Used in the treatment of cancer, chemotherapy often weakens the immune system. In addition to increased feelings of physical weakness, this disadvantage also often leads to a reduction in the white blood cell (leukocytes) count which is accompanied by a consequential weakening of the immune system against bacteria and other pathogens. Lung infections and other potentially life-threatening infections can quickly spread. In such situations, C.G.F. supports the immune system without reducing the anti-tumour effect of the chemotherapy, which is extremely important in this situation. In experiments, dangerous bacterial infections were almost non-existent. In animal experiments, the extract proved itself extremely capable of supporting the immune system when an artificially induced immune weakening disease was present. As has already been said, it supports the immune system and in this way increases life expectancy.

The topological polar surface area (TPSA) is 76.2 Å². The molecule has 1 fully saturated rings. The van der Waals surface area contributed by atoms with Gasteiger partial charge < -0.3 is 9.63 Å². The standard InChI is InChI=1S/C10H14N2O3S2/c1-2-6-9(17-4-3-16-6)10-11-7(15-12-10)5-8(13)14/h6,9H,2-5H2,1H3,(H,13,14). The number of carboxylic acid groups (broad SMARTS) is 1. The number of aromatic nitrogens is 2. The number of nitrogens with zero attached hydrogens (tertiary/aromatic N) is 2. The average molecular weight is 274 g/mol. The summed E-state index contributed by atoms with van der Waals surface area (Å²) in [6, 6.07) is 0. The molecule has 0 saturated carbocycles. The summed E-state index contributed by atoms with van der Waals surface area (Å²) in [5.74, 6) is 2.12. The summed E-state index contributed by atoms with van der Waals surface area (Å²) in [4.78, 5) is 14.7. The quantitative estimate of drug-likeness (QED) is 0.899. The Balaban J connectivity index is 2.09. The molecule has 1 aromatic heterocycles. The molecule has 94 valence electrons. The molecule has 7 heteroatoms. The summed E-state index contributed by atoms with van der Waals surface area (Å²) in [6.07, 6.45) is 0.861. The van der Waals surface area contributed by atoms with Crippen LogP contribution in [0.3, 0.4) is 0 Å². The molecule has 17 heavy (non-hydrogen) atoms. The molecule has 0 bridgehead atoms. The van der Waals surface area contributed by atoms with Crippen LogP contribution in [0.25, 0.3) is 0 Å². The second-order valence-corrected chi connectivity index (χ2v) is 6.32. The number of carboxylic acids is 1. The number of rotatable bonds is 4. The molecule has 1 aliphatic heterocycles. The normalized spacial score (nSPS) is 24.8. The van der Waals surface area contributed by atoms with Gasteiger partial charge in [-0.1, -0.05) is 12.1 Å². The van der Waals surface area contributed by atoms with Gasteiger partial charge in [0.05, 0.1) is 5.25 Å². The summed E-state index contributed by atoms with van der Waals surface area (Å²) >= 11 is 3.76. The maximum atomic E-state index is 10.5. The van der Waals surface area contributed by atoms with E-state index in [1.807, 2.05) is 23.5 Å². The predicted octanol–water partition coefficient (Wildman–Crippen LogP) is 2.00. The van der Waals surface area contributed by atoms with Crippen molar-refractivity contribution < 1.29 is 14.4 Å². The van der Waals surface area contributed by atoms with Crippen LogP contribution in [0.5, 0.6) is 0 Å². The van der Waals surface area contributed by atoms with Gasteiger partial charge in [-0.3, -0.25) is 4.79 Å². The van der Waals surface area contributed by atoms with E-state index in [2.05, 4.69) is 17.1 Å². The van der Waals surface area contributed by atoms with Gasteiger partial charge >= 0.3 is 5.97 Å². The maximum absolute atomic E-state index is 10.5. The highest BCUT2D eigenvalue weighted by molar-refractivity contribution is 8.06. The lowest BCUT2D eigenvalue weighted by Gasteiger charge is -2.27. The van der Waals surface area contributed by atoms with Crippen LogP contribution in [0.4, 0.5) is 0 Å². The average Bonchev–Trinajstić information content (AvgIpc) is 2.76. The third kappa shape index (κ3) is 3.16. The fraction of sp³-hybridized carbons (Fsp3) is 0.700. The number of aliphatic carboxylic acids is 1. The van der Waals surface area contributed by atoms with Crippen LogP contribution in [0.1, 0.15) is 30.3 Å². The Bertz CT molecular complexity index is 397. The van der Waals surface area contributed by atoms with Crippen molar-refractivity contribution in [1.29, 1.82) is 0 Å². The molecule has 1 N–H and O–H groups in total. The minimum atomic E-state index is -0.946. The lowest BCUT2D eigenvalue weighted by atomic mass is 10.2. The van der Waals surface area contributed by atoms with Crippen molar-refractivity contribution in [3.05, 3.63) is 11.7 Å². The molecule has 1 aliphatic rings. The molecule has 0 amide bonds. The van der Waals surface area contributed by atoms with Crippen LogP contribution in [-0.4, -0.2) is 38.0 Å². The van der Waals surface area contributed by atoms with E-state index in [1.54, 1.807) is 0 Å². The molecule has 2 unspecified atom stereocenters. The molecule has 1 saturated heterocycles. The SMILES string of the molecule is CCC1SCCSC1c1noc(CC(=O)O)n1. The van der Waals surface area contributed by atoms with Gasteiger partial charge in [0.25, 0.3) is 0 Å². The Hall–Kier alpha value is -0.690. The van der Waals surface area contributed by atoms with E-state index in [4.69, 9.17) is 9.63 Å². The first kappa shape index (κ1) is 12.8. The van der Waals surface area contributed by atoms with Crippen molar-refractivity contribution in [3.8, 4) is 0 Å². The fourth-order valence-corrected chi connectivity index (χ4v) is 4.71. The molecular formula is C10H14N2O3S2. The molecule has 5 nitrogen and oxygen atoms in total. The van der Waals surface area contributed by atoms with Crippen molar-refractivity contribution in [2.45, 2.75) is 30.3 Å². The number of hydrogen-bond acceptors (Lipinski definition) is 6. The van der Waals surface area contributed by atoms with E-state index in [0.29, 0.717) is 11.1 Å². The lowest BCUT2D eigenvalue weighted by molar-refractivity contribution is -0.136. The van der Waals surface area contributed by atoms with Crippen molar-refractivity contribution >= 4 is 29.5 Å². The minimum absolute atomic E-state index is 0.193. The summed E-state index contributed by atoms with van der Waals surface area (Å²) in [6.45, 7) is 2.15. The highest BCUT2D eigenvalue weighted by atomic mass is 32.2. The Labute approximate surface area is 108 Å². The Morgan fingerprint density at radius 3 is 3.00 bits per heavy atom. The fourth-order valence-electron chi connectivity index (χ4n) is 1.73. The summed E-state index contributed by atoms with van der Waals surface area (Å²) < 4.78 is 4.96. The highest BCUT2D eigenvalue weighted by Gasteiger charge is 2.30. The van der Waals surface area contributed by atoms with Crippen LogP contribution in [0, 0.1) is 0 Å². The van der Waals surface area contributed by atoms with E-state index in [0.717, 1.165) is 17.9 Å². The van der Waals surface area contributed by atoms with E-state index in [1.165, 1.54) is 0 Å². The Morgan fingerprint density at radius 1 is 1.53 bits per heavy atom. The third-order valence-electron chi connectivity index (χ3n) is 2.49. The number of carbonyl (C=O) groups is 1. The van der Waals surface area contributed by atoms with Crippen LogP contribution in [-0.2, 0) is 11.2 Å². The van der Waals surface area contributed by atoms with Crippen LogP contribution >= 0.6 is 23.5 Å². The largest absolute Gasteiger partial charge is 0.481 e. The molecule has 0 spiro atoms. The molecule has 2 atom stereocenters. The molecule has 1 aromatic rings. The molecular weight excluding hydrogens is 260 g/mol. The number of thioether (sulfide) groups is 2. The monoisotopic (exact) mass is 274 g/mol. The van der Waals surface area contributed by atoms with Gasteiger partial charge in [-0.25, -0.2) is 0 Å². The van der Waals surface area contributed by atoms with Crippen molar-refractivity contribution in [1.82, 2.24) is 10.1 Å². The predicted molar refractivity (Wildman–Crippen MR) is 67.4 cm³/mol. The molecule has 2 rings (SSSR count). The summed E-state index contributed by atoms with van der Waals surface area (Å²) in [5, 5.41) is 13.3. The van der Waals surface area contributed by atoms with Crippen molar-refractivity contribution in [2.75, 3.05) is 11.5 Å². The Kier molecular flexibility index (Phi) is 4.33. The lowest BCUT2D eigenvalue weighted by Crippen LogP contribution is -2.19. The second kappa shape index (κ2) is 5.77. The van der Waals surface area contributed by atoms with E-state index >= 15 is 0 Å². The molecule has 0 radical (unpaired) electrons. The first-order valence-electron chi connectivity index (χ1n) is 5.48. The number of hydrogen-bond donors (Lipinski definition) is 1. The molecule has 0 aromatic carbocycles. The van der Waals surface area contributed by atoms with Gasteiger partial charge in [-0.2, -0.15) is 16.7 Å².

After examining all available scientific data and empirical reports on the effects of C.G.F., I can recommend it as a natural food extract to support the immune system in cases of infections, weakening of the immune system and cancer cases. If you have a tendency towards chronic infections, you should supplement your diet in this way. For example, it is recommendable to take a regular dose for two or three months in late summer to prepare the immune system for the increased stress it will face in the winter months.